The other day a friend was telling me how he saw this dog who was assisting a blind lady. The guide dog got distracted and those around him wanted to play with him, but the owner pulled his leash abruptly. He thought that was rude and abusive. I explained to him that dogs who assist the blind should not be distracted. The guide dogs that assist the blind are trained with a dog harness and leash. Several people are involved in the training of the blind dog guides. Their training is vigorous and detailed. The dog must be aware of his destination and how to get there without any incident for his owner.
Blind people have to have total faith in their dogs. They do love their dogs, and exercise them and feed them. But they are not play dogs. From the time they are young they are chosen for this great job based on the character of the dog. The blind person goes where the dog leads. He makes sure that she does not bump into anything while they are walking outdoors. It is imperative that the dog is not distracted while crossing the road with his owner. Cars should give them the right of way and not honk or yell at them. If the dog gets distracted the owner will get confused and there may be an accident.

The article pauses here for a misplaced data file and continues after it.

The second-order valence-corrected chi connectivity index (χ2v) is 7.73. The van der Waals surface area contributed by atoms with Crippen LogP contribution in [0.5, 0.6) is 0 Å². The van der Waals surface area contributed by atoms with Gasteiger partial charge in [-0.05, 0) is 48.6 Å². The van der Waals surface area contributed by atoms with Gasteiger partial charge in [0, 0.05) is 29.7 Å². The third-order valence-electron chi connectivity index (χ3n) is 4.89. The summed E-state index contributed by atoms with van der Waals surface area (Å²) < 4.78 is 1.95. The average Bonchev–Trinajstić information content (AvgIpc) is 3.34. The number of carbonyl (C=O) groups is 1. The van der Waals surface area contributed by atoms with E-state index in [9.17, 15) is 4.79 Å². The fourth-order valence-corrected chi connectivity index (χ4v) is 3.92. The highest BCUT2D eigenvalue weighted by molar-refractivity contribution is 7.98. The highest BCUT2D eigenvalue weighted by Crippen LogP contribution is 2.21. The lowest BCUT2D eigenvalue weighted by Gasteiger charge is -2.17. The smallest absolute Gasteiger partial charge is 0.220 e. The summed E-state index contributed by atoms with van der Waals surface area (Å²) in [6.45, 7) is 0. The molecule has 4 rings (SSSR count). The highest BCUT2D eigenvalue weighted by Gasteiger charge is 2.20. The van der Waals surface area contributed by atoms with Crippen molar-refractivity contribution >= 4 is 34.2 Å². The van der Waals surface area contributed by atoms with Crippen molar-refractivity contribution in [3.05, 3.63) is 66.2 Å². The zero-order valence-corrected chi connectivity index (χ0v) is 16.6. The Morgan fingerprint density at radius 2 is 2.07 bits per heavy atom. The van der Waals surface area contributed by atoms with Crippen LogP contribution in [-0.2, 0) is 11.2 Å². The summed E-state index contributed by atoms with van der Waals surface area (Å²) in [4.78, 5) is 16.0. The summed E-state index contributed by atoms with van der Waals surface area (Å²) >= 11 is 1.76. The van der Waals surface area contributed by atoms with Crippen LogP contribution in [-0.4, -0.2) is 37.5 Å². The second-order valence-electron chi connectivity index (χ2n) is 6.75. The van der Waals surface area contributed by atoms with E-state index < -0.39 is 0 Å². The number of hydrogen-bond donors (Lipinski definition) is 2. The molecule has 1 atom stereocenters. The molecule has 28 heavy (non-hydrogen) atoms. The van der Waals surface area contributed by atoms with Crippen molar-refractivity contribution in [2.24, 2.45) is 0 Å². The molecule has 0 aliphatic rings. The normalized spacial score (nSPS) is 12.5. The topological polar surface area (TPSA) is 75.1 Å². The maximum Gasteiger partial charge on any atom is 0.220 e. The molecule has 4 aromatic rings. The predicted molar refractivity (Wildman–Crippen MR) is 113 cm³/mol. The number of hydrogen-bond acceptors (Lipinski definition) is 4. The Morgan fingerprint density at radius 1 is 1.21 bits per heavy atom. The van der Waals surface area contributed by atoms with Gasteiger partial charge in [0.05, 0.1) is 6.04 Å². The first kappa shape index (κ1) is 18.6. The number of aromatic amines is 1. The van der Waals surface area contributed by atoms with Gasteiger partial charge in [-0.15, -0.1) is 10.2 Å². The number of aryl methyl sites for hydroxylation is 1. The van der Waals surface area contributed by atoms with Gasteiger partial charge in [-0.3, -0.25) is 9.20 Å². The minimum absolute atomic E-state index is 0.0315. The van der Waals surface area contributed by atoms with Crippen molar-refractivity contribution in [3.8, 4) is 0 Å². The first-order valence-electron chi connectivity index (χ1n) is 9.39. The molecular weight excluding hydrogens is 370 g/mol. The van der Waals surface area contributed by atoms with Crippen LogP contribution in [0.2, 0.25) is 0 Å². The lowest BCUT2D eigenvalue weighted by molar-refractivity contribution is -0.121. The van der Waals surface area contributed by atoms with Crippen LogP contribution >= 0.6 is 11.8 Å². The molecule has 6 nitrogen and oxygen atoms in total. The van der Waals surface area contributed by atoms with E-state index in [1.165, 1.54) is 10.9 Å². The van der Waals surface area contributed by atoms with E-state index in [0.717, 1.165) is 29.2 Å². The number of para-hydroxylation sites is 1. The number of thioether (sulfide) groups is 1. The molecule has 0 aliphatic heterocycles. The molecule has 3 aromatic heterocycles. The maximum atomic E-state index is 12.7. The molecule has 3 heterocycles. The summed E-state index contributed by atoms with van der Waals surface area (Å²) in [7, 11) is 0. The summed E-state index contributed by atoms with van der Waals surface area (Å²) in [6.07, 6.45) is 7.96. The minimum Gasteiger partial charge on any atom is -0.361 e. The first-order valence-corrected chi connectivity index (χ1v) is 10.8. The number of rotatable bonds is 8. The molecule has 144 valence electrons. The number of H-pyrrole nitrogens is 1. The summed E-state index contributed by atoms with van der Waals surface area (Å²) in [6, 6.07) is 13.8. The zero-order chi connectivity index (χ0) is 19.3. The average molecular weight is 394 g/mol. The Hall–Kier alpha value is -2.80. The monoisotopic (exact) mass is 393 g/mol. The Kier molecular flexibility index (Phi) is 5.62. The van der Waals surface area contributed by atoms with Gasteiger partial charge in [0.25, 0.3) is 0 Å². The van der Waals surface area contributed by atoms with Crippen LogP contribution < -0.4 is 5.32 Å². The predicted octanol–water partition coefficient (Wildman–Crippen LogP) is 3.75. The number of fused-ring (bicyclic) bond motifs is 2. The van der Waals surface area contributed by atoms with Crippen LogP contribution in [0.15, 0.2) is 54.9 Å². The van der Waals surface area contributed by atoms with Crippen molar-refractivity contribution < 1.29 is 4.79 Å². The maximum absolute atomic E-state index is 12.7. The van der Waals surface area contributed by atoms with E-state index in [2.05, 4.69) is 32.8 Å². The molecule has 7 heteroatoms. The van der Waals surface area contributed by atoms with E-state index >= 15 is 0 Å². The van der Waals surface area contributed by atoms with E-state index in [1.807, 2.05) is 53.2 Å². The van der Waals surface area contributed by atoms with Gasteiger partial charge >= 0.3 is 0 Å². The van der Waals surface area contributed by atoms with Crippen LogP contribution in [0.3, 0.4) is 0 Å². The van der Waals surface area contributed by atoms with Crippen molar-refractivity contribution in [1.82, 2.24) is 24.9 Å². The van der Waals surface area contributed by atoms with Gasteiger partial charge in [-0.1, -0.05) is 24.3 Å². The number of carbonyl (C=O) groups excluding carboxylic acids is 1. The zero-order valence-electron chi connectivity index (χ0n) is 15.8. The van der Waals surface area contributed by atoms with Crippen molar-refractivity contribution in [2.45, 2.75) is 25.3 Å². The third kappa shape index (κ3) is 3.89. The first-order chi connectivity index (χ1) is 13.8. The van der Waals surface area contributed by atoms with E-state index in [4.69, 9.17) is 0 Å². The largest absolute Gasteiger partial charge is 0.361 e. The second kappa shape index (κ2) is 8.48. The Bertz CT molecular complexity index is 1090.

The way the owner holds on to the dog leash is important. The owner gently pulls on the leash that tugs on the harness and holds him back. I explained to my friend that she was not being mean to the dog but rather corrective. He still thinks it was mean. Because there are people out there who think they can touch and play with a blind dog guide, we must educate the public that this is very serious and could jeopardize the life of the blind owner.
As those of us blessed with sight come across a blind person with a guide dog we must respect their delicate relationship. If you want to help the blind person, you may gently lead her on the other side of the dog. The blind dog guide must always be vigilant of his surroundings. The only way this could happen is if the dog is in his harness and the blind owner has a good grip on the leash.